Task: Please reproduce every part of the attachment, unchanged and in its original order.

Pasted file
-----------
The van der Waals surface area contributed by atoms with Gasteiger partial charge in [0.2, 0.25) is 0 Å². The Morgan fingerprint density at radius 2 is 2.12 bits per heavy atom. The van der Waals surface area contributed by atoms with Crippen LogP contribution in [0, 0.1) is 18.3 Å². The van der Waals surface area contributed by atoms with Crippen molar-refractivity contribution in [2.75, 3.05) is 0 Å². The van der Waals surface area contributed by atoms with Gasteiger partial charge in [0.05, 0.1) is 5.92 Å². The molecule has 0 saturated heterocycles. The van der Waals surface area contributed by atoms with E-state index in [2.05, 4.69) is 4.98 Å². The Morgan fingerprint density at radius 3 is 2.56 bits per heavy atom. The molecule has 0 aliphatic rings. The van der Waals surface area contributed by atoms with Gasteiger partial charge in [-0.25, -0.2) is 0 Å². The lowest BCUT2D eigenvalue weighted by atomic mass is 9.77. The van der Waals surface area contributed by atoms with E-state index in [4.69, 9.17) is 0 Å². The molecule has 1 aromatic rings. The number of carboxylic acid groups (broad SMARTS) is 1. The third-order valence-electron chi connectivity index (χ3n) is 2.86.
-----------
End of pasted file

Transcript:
The van der Waals surface area contributed by atoms with Gasteiger partial charge in [0.2, 0.25) is 0 Å². The Morgan fingerprint density at radius 2 is 2.12 bits per heavy atom. The van der Waals surface area contributed by atoms with Crippen LogP contribution in [0, 0.1) is 18.3 Å². The van der Waals surface area contributed by atoms with Crippen molar-refractivity contribution in [2.75, 3.05) is 0 Å². The van der Waals surface area contributed by atoms with Gasteiger partial charge in [0.05, 0.1) is 5.92 Å². The molecule has 0 saturated heterocycles. The van der Waals surface area contributed by atoms with E-state index in [2.05, 4.69) is 4.98 Å². The Morgan fingerprint density at radius 3 is 2.56 bits per heavy atom. The molecule has 0 aliphatic rings. The van der Waals surface area contributed by atoms with Gasteiger partial charge in [-0.25, -0.2) is 0 Å². The lowest BCUT2D eigenvalue weighted by atomic mass is 9.77. The van der Waals surface area contributed by atoms with E-state index in [4.69, 9.17) is 0 Å². The molecule has 1 aromatic rings. The number of carboxylic acid groups (broad SMARTS) is 1. The third-order valence-electron chi connectivity index (χ3n) is 2.86.